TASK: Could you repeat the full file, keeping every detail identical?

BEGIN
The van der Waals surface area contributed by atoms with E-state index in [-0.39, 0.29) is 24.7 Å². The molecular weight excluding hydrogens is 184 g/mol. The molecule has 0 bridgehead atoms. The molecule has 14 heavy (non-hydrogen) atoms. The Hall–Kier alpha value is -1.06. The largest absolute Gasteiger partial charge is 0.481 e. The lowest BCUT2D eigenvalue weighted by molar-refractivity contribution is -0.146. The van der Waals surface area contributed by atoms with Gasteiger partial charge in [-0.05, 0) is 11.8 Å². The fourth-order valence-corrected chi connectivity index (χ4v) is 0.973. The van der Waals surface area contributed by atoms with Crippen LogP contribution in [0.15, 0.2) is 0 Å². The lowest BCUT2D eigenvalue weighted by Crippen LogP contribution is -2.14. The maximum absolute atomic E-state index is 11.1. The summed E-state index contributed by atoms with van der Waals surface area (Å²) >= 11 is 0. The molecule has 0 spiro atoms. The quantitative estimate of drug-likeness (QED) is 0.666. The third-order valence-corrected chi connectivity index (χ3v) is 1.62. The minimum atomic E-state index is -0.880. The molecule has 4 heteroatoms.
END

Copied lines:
The van der Waals surface area contributed by atoms with E-state index in [-0.39, 0.29) is 24.7 Å². The molecular weight excluding hydrogens is 184 g/mol. The molecule has 0 bridgehead atoms. The molecule has 14 heavy (non-hydrogen) atoms. The Hall–Kier alpha value is -1.06. The largest absolute Gasteiger partial charge is 0.481 e. The lowest BCUT2D eigenvalue weighted by molar-refractivity contribution is -0.146. The van der Waals surface area contributed by atoms with Gasteiger partial charge in [-0.05, 0) is 11.8 Å². The fourth-order valence-corrected chi connectivity index (χ4v) is 0.973. The van der Waals surface area contributed by atoms with Crippen LogP contribution in [0.15, 0.2) is 0 Å². The lowest BCUT2D eigenvalue weighted by Crippen LogP contribution is -2.14. The maximum absolute atomic E-state index is 11.1. The summed E-state index contributed by atoms with van der Waals surface area (Å²) >= 11 is 0. The molecule has 0 spiro atoms. The quantitative estimate of drug-likeness (QED) is 0.666. The third-order valence-corrected chi connectivity index (χ3v) is 1.62. The minimum atomic E-state index is -0.880. The molecule has 4 heteroatoms.